The Biomedical and Health Informatics (BHI) research training program at the University of Washington (UW) has matured rapidly and expanded significantly since its inception in 1999. UW offers a highly collaborative environment with a strong track record of interdisciplinary research initiatives, which has driven the culture and priorities of the UW BHI activities. At its core the UW program recognizes that a key characteristic of successful BHI researchers is the ability to play a leadership role in translating methods and models from the computing sciences, information sciences and behavioral sciences into tools and solutions for information related challenges and opportunities to improve health for individuals, communities, nationally and globally. The vision of BHI at UW is to promote research and education unleashing the potential for electronic biomedical data and information to advance research and improve health. In that context, BHI trains future research leaders in the field with translational skills and interdisciplinary expertise across the domains of bioinformatics, clinical informatics, and public health informatics. The UW training program consists of: a) a core curriculum of foundational concepts in the field that reach across the discipline, b) core domain courses (clinical, biological, and public health), c) methodology courses (research methods, knowledge representation, communication and teaching), and d) individualized in depth electives in foundational and domain areas. To maintain its success in recruiting and fostering success for students and faculty, UW BHI proposes to continue the NLM training program, seeking funding to support 15 trainees for the next funding cycle. As we continue to build our program we plan to continue to expand our interdisciplinary research collaborations with three strategic areas of focus in particular: a) leveraging BHI's leadership role in our Institute of Translational Health Sciences, b) introduce formal practicum experiences for all our trainees and c) continue and enhance the role of informatics in clinical research.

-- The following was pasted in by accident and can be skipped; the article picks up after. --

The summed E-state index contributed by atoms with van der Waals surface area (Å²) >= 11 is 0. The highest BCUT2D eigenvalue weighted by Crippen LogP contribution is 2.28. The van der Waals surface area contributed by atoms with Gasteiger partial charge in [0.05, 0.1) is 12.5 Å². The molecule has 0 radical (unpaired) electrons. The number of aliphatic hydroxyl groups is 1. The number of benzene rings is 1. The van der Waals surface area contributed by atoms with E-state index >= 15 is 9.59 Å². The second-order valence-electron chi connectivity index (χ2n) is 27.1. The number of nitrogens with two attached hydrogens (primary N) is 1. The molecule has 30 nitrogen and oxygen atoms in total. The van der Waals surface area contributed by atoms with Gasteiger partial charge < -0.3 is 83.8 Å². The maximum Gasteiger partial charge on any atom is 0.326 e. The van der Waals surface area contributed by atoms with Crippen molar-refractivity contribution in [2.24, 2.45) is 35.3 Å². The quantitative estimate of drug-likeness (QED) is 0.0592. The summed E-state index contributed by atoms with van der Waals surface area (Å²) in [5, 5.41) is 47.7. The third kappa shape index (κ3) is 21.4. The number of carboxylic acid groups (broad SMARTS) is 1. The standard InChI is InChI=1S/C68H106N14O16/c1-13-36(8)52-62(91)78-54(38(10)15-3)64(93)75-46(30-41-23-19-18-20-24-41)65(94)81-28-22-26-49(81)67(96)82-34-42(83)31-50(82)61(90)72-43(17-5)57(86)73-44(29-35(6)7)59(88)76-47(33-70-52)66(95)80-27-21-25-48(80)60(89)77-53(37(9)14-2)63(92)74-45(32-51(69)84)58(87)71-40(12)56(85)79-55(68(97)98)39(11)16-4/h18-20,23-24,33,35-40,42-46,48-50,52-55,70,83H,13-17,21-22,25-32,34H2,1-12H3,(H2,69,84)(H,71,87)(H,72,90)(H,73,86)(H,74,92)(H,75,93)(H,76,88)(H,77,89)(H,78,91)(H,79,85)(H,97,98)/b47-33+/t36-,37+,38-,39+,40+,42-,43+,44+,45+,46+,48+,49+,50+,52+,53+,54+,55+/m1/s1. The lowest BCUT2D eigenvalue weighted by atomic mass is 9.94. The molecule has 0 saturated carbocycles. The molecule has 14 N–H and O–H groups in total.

The training grant program in Biomedical and Health Informatics at the University of Washington aims to prepare future leaders who will unleash the potential for electronic biomedical data and information to advance research and improve health. Informatics training can prepare the future researchers who will utilize informatics approaches for the significant challenges in health care and biomedicine leading to interventions that will improve health outcomes at the individual and population level.
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